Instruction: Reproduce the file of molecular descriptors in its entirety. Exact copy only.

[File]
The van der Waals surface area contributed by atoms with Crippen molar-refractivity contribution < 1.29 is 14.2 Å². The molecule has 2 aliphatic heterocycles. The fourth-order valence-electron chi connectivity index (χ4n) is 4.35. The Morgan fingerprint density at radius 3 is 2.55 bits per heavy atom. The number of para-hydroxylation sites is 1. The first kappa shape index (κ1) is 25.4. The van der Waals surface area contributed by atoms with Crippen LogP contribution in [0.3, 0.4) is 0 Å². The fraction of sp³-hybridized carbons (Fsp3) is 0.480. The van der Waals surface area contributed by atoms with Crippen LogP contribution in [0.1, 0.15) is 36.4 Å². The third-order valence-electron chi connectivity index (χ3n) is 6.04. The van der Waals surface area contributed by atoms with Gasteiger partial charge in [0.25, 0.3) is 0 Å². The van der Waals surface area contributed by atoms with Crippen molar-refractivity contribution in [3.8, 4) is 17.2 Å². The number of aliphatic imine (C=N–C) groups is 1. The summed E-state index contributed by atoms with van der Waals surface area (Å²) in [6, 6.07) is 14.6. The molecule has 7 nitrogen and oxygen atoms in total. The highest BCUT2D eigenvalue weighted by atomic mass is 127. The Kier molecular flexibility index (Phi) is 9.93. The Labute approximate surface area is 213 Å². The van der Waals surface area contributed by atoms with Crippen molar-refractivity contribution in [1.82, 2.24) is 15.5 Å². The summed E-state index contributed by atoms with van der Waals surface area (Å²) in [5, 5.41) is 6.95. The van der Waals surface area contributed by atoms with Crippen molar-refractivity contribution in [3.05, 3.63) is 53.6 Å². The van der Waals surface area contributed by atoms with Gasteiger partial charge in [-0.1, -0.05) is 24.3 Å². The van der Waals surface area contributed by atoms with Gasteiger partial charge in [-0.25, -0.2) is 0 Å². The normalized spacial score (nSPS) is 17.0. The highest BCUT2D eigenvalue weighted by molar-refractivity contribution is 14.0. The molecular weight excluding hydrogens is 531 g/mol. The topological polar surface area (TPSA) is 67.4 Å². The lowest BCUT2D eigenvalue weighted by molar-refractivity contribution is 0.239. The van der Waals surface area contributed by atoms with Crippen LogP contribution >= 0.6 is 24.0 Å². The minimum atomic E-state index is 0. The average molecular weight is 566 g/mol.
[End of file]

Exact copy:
The van der Waals surface area contributed by atoms with Crippen molar-refractivity contribution < 1.29 is 14.2 Å². The molecule has 2 aliphatic heterocycles. The fourth-order valence-electron chi connectivity index (χ4n) is 4.35. The Morgan fingerprint density at radius 3 is 2.55 bits per heavy atom. The number of para-hydroxylation sites is 1. The first kappa shape index (κ1) is 25.4. The van der Waals surface area contributed by atoms with Crippen LogP contribution in [0.3, 0.4) is 0 Å². The fraction of sp³-hybridized carbons (Fsp3) is 0.480. The van der Waals surface area contributed by atoms with Crippen LogP contribution in [0.1, 0.15) is 36.4 Å². The third-order valence-electron chi connectivity index (χ3n) is 6.04. The van der Waals surface area contributed by atoms with Gasteiger partial charge in [0.25, 0.3) is 0 Å². The van der Waals surface area contributed by atoms with Crippen molar-refractivity contribution in [3.8, 4) is 17.2 Å². The number of aliphatic imine (C=N–C) groups is 1. The summed E-state index contributed by atoms with van der Waals surface area (Å²) in [6, 6.07) is 14.6. The molecule has 7 nitrogen and oxygen atoms in total. The highest BCUT2D eigenvalue weighted by atomic mass is 127. The Kier molecular flexibility index (Phi) is 9.93. The Labute approximate surface area is 213 Å². The van der Waals surface area contributed by atoms with Crippen molar-refractivity contribution in [1.82, 2.24) is 15.5 Å². The summed E-state index contributed by atoms with van der Waals surface area (Å²) in [5, 5.41) is 6.95. The van der Waals surface area contributed by atoms with Crippen molar-refractivity contribution in [3.05, 3.63) is 53.6 Å². The van der Waals surface area contributed by atoms with Gasteiger partial charge in [-0.1, -0.05) is 24.3 Å². The van der Waals surface area contributed by atoms with Gasteiger partial charge in [-0.25, -0.2) is 0 Å². The normalized spacial score (nSPS) is 17.0. The highest BCUT2D eigenvalue weighted by molar-refractivity contribution is 14.0. The molecular weight excluding hydrogens is 531 g/mol. The topological polar surface area (TPSA) is 67.4 Å². The lowest BCUT2D eigenvalue weighted by molar-refractivity contribution is 0.239. The van der Waals surface area contributed by atoms with Crippen LogP contribution >= 0.6 is 24.0 Å². The minimum atomic E-state index is 0. The average molecular weight is 566 g/mol.